Column - Pete Moris
Remembering Derrick Thomas (1967-2000)Dec 05, 2009, 6:58:58 AM
LB Derrick Thomas passed away in his hometown of Miami, Florida, but his effervescent personality, his unforgettable smile, his unbridled spirit and his unquenchable thirst for life will live on.
Designated by former President George Bush as his “832nd Point of Light” for his efforts in the Kansas City community, Thomas not only was a bonafide NFL star in terms of his contributions on the field, but more importantly, he illuminated the lives of the countless individuals he touched through his “Third and Long Foundation” and other charitable endeavors.
Thomas received the National Football League’s most prestigious honor when he was named the ‘93 NFL Man of the Year for his community activities. Among Thomas’ many other notable philanthropic honors, in June of ‘95 he was the winner of the Bryon “Whizzer” White Humanitarian Award for his service to his team, his community and his country.
The son of Air Force Captain Robert Thomas, the Chiefs linebacker was just five years old when his father’s plane was shot down while it was returning from a mission in Vietnam on December 17, 1972, codenamed “Operation: Linebacker Two.” A longtime supporter of a variety of veterans’ causes, Thomas gave the keynote speech at the Memorial Day services conducted at the Vietnam Veterans Memorial in ‘93, received the prestigious Veterans of Foreign Wars Hall of Fame Award, and had frequently flown and trained with Air Force pilots.
After a stellar prep tenure at South Miami (Florida) High School, Thomas went on to an All-America career at the University of Alabama, where he won the ‘88 Butkus Award as the best linebacker in collegiate football and was a consensus All-America selection.
Thomas joined the Chiefs family as Kansas City’s first-round selection (fourth overall) in the ‘89 NFL Draft. After wearing #55 in college, he donned #58 for the Chiefs, a number which would soon become synonymous with defensive excellence, symbolized by Thomas’ signature sack and strip move.
It was not only the beginning of Thomas’ NFL career, it was a rebirth for a Chiefs franchise which had made just one playoff appearance since ‘71, the last year the club won an AFC West division title. He earned NFL Defensive Rookie of the Year honors and the Chiefs Mack Lee Hill Award with 10.0 sacks in ‘89. He also merited the first of his nine consecutive Pro Bowl berths.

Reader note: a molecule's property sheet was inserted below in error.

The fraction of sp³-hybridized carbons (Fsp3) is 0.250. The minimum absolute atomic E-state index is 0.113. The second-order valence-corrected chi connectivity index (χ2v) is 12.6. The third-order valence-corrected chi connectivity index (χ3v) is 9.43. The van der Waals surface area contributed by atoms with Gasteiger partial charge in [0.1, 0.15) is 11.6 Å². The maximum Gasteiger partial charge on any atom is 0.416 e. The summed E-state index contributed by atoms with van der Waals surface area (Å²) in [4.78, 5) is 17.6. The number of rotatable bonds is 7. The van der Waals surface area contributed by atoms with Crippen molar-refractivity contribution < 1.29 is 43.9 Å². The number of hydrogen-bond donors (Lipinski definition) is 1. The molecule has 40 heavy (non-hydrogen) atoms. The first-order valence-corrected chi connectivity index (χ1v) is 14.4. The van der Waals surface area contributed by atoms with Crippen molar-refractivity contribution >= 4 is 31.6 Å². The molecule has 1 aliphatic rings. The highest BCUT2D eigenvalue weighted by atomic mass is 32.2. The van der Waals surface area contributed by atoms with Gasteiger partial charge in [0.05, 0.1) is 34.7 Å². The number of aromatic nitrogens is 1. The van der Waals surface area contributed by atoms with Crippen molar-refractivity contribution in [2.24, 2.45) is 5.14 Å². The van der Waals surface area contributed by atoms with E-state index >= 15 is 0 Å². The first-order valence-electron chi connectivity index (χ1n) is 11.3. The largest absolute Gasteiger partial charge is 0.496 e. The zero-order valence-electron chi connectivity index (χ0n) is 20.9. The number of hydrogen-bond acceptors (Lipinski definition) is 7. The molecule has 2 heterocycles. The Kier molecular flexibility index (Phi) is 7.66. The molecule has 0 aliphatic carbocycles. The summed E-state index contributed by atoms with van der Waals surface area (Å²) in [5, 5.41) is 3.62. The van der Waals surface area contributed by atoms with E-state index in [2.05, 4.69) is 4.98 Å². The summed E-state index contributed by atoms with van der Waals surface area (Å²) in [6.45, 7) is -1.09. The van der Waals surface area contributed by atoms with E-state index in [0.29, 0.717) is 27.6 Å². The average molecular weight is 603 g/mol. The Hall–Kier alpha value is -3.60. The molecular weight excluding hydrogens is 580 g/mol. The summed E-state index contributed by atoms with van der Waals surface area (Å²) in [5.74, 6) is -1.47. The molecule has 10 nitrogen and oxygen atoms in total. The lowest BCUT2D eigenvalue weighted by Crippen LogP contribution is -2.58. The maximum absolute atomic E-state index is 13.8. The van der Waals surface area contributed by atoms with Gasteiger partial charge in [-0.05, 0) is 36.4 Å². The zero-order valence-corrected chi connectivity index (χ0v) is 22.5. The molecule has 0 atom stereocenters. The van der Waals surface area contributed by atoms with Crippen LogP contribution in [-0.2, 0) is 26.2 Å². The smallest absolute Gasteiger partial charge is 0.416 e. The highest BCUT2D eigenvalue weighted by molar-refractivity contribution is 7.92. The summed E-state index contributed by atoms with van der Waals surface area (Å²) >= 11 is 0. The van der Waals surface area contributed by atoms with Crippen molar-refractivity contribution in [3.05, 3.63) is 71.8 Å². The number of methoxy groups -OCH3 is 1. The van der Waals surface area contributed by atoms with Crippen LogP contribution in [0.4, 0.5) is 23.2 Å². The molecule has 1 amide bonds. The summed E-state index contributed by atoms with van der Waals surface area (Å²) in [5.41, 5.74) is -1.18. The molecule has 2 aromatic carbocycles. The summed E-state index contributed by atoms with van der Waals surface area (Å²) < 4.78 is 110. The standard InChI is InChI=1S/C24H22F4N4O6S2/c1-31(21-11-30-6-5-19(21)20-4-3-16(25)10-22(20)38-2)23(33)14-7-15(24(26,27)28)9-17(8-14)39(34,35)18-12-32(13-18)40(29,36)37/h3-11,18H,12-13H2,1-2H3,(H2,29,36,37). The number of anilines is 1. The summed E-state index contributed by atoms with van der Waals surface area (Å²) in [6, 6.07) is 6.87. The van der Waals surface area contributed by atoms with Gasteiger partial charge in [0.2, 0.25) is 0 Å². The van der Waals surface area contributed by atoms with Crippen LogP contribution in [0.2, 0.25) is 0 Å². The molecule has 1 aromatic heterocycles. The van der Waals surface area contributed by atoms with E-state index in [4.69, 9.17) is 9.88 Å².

Kansas City would then make the playoffs in just Thomas’ second season in ‘90, when he led the NFL with 20.0 sacks. One of Thomas’ defining moments came during that ‘90 season when he set a league single-game record with 7.0 sacks in a contest vs. Seattle. Appropriately, that contest came on Veteran’s Day, November 11th. The Chiefs lost that game 17-16 as an eighth sack slipped through his grasp as QB Dave Krieg escaped to hit WR Paul Skansi for the game-winning, 25-yard TD on the game’s final play. Although upset over the loss, Thomas maintained his usual sense of levity after that contest.
“I was on a mission today,” he said following the game. “I read in the paper that Derrick Thomas was in a sack slump.”
Such slumps were rare during Thomas’ career. In ‘91, he became the first linebacker in Chiefs history to earn the team’s MVP award. It was in that same year that Thomas founded his “Third and Long Foundation,” a nationally-renowned reading program for inner-city youths in Kansas City. His contagious enthusiasm sparked the imaginations of countless young students throughout the Midwest. (In 2009, “The Third and Long Foundation” is celebrating its 20th anniversary in Kansas City with Thomas’ longtime friend and teammate, DE Neil Smith, currently serving as the organization’s driving force).
While Thomas was firmly cementing his place as a philanthropist in the Kansas City community, he was also set on engraving his name as one of the finest to ever play the linebacker position. In ‘93, Kansas City made a remarkable playoff march – upsetting the red-hot Houston Oilers who had won 11 straight games – to advance to the first AFC Championship Game in the franchise’s history.
“For me, my goals are a lot higher than just being a successful linebacker or being All-Pro,” Thomas said after the ‘94 campaign. “When my career is over, I want people to look back and view me as the best, or one of the two best to ever play the position.”
There was no question that the individual Thomas viewed as the best to ever play the position was N.Y. Giants Hall of Famer, Lawrence Taylor. D.T. frequently hypothesized about how his career would stack up against that of the “other” linebacker who was known on an initials-only basis, L.T.